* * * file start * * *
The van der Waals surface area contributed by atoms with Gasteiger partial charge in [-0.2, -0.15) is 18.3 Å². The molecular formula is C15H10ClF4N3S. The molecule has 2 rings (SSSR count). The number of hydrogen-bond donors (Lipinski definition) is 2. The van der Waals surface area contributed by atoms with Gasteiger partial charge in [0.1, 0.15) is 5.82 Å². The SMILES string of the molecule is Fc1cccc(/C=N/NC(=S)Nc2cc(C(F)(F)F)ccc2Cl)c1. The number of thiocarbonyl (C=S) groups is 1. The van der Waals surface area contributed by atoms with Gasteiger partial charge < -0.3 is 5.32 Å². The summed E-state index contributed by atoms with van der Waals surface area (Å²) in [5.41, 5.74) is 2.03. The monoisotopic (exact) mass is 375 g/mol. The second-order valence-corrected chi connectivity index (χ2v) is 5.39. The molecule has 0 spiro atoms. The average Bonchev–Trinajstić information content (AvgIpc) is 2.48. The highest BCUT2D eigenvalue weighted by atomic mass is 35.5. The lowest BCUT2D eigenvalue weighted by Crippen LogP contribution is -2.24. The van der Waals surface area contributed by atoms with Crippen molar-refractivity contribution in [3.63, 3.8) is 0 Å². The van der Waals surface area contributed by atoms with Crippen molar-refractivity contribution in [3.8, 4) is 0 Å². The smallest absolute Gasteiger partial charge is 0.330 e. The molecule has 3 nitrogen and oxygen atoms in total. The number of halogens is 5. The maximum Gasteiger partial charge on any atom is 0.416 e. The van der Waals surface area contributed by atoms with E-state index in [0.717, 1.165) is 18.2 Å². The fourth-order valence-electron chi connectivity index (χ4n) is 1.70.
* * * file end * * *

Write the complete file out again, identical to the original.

The van der Waals surface area contributed by atoms with Gasteiger partial charge in [-0.2, -0.15) is 18.3 Å². The molecular formula is C15H10ClF4N3S. The molecule has 2 rings (SSSR count). The number of hydrogen-bond donors (Lipinski definition) is 2. The van der Waals surface area contributed by atoms with Gasteiger partial charge in [0.1, 0.15) is 5.82 Å². The SMILES string of the molecule is Fc1cccc(/C=N/NC(=S)Nc2cc(C(F)(F)F)ccc2Cl)c1. The number of thiocarbonyl (C=S) groups is 1. The van der Waals surface area contributed by atoms with Gasteiger partial charge < -0.3 is 5.32 Å². The summed E-state index contributed by atoms with van der Waals surface area (Å²) in [5.41, 5.74) is 2.03. The monoisotopic (exact) mass is 375 g/mol. The second-order valence-corrected chi connectivity index (χ2v) is 5.39. The molecule has 0 spiro atoms. The average Bonchev–Trinajstić information content (AvgIpc) is 2.48. The highest BCUT2D eigenvalue weighted by atomic mass is 35.5. The lowest BCUT2D eigenvalue weighted by Crippen LogP contribution is -2.24. The van der Waals surface area contributed by atoms with Crippen molar-refractivity contribution in [3.63, 3.8) is 0 Å². The van der Waals surface area contributed by atoms with Crippen molar-refractivity contribution in [3.8, 4) is 0 Å². The smallest absolute Gasteiger partial charge is 0.330 e. The molecule has 3 nitrogen and oxygen atoms in total. The number of halogens is 5. The maximum Gasteiger partial charge on any atom is 0.416 e. The van der Waals surface area contributed by atoms with E-state index in [0.717, 1.165) is 18.2 Å². The fourth-order valence-electron chi connectivity index (χ4n) is 1.70.